Probiotic properties and cell surface hydrophobicity
The hydrophobic assay which evaluates the ability of the microorganisms to partition into hydrocarbon from phosphate buffer solution was determined following the method of Savage (1992). The isolated bacteria were grown at 37°C for 24 hour on a nutrient broth. They were centrifuged at 5000 rpm for 15 minutes; the precipitates of bacteria thus formed were washed thoroughly twice with phosphate buffer solution. 1 ml of this bacterial suspension was added with 60 μl of hydrocarbon: xylene and toluene, and whirled for 1 minute followed by determination of optical density of the water phase at 450 nm. Hydrophobicity was thus calculated following the formula:
% Hydrophobicity=[(OD450 before–OD450 after)/OD450 before] × 100
Aggregation property: Auto aggregation and coaggregation assays
The rate of aggregation of bacterial isolates was determined following the method of Re et al. (2000) as modified by Kos et al. (2003). To evaluate the auto aggregation, the selected bacteria were grown in nutrient broth at 37°C for 24 hour. Following the centrifugation at 5000 g for 15 minutes, cells were washed twice and suspended in phosphate buffer saline to attain a possible concentration of about 107-108 CFU ml-1. After mixing for 10 seconds, 4 ml of the cell suspension were incubated at room temperature for 5 hour to determine auto aggregation. Each hour 0.1 ml of upper suspension was transferred by 3.9 ml of phosphate buffer solution, and the optical density was measured at 600 nm. Percentage (%) auto aggregation was calculated by the equation: 1-(At/A0) × 100 where, At represents the absorbance at time t=1, 2, 3, 4 or 5, and A0 the absorbance at t=0. For determining coaggregation, the cell suspension was prepared in a similar manner. 2 ml aliquots of two cell suspensions were mixed together by whirling for 10 second. Along with, about 4 ml of each cell suspension was set aside as control group. After mixing and incubating at room temperature for 5 hour the absorbance was measured at 600 nm. Coaggregation was calculated following Handley et al. (1987): (Ax+Ay)/2–A(x+y)/Ax+Ay/2 × 100, where Ax and Ay represented absorbance of each of the two strains in the control tubes, and (x+y) their mixture.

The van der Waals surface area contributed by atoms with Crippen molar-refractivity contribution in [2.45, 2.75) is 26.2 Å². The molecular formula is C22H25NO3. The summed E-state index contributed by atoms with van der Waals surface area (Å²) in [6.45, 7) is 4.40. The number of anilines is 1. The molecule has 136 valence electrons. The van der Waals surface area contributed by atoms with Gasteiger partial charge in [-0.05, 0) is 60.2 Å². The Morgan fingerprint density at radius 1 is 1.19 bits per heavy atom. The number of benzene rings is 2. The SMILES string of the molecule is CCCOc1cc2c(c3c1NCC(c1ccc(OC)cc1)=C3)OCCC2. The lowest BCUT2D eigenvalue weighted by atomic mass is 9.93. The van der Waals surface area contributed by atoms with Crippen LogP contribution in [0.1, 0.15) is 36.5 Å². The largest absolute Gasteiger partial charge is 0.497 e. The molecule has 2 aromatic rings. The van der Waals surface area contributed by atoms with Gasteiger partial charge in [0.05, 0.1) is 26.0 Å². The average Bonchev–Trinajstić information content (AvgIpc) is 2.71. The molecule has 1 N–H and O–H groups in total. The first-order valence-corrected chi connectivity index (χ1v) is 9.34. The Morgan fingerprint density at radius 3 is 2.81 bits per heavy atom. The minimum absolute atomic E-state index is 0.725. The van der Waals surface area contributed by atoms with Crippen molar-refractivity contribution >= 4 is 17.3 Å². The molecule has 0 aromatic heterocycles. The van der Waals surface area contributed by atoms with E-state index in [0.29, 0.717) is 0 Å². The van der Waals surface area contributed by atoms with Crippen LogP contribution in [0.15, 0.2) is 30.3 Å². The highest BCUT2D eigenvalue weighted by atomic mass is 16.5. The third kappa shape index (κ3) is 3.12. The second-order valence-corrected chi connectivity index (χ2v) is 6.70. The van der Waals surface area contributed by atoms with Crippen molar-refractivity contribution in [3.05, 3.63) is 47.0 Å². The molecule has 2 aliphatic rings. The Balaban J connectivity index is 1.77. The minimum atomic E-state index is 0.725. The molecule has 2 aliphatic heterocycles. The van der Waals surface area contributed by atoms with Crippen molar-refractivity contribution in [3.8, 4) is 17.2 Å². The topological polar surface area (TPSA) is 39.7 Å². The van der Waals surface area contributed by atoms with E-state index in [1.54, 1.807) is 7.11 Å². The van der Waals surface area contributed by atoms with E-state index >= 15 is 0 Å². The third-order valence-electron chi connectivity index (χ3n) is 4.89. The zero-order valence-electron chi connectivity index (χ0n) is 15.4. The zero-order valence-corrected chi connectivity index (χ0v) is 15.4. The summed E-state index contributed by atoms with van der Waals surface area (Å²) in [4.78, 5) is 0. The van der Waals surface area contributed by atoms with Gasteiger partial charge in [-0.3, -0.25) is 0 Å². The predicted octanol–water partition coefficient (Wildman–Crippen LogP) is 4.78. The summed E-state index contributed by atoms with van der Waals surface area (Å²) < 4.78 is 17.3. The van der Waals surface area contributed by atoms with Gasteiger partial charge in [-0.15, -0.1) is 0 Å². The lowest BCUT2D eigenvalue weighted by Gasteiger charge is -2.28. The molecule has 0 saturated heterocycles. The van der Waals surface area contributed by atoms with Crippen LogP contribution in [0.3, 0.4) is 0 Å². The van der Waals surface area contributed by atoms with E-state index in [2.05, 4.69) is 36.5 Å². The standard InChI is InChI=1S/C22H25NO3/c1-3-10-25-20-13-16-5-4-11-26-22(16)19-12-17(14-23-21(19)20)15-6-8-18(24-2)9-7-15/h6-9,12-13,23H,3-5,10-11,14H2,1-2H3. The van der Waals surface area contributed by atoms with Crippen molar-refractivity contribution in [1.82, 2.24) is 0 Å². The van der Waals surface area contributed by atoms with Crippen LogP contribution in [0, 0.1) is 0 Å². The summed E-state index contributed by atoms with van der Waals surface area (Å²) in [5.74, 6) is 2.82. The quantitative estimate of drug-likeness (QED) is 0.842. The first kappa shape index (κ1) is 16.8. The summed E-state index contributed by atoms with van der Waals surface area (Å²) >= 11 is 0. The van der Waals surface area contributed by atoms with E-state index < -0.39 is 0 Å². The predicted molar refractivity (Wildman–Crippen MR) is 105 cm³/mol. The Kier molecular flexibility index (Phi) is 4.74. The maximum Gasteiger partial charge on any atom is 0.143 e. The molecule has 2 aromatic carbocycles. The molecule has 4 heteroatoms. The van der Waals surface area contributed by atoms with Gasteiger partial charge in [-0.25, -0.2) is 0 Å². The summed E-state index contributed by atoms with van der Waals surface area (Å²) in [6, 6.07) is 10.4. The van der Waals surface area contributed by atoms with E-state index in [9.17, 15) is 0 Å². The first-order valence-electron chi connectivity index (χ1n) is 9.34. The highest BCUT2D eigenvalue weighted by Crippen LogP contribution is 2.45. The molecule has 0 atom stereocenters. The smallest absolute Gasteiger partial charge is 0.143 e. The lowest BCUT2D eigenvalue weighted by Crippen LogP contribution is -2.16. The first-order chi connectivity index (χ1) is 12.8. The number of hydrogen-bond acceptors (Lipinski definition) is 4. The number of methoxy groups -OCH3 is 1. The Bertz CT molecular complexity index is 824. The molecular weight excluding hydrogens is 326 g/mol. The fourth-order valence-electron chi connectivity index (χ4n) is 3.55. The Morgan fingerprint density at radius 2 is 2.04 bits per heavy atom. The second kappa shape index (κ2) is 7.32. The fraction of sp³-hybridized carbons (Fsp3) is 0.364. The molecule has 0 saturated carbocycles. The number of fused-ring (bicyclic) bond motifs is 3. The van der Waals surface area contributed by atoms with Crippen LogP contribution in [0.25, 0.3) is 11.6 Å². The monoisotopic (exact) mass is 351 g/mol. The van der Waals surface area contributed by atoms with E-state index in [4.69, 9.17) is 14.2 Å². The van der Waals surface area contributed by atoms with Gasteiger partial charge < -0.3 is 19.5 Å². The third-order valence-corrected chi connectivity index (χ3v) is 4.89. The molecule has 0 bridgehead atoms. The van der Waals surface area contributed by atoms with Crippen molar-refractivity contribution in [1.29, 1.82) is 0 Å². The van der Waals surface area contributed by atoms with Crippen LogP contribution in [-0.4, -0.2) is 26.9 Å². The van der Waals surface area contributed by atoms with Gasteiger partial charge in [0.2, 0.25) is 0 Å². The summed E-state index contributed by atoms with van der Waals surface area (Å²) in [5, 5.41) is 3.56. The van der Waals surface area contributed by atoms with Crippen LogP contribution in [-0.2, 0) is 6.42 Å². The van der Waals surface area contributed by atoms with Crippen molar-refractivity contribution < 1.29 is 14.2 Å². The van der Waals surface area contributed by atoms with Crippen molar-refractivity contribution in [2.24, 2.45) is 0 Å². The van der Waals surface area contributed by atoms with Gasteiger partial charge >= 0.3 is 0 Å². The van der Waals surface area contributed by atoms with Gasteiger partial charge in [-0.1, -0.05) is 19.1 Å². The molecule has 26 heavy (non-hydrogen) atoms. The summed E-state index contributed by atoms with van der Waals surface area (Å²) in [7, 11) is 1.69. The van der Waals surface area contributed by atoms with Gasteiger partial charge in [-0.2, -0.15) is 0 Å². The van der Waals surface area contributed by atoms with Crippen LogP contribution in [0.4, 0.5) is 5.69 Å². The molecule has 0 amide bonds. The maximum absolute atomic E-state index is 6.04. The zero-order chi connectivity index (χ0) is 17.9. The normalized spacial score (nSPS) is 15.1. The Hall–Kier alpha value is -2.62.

Acid and bile tolerance assays
The tolerance to acid was evaluated using a modified method of Conway et al. (1987) and Pennacchia et al. (2004). In a nutrient broth cultures were grown at 37°C for 18 hours. 1 ml of this bacterial suspension was added into 9 ml of sterile phosphate buffer saline solution adjusted to pH 2.5 with 5 N HCl. The bacteria were incubated at 37°C for 0 and 3 hour, representing the time spent by food in stomach; while pH 6.0 served as a control group. Bile salt tolerance was performed following the method of Gilliland et al. (1984). 1 ml of bacterial suspension was transferred into 9 ml of sterile nutrient broth prepared with bile salt. About 0.3% of bile salt concentrate was applied while second culture with 0% bile was used as a control. This suspension was incubated on nutrient agar at 37°C and viable bacteria were counted after exposure of 0 and 4 hour, reflecting the time spent by food in the small intestine.
Identification of isolate on the basis of 16S rDNA profile
The strain used in this study was isolated from the intestinal tract of healthy Cirrhinus mrigala and identified as Bacillus cereus according to its morphological and biochemical characteristics (Bhatnagar and Lamba, 2015). The isolate showed the maximum inhibition (20 mm in diameter) against the pathogenic strain among all other isolated bacterial strains hence was selected for the study. Further, molecular characterization was done with the isolation of 16s rDNA. DNA for the identification was isolated from the culture. Next, the quality was checked on 1.2% agarose gel where a single band of high-molecular weight DNA was obtained. From the above isolated DNA fragment of 16S rDNA, gene was amplified by PCR (Figure 1). When resolved on agarose gel, a single discrete PCR amplicon band of 1500 bp was observed which was purified to remove any contaminants. Using BDT v3.1 Cycle sequencing kit on ABI 3730xl Genetic Analyzer forward and reverse DNA sequencing reaction of PCR amplicon was carried out with 8F and 1492R primers. From forward and reverse sequence data consensus sequence of 1334 bp 16S rDNA gene was generated with help of aligner software. This 16S rDNA gene sequence was used to carry out BLAST with the nr database of NCBI gene bank database. The multiple alignment software programs Clustal W was used to align the top 10 sequences which were selected based on maximum identity score. Distance matrix was generated using RDP database and with MEGA4 a phylogenetic tree was plotted.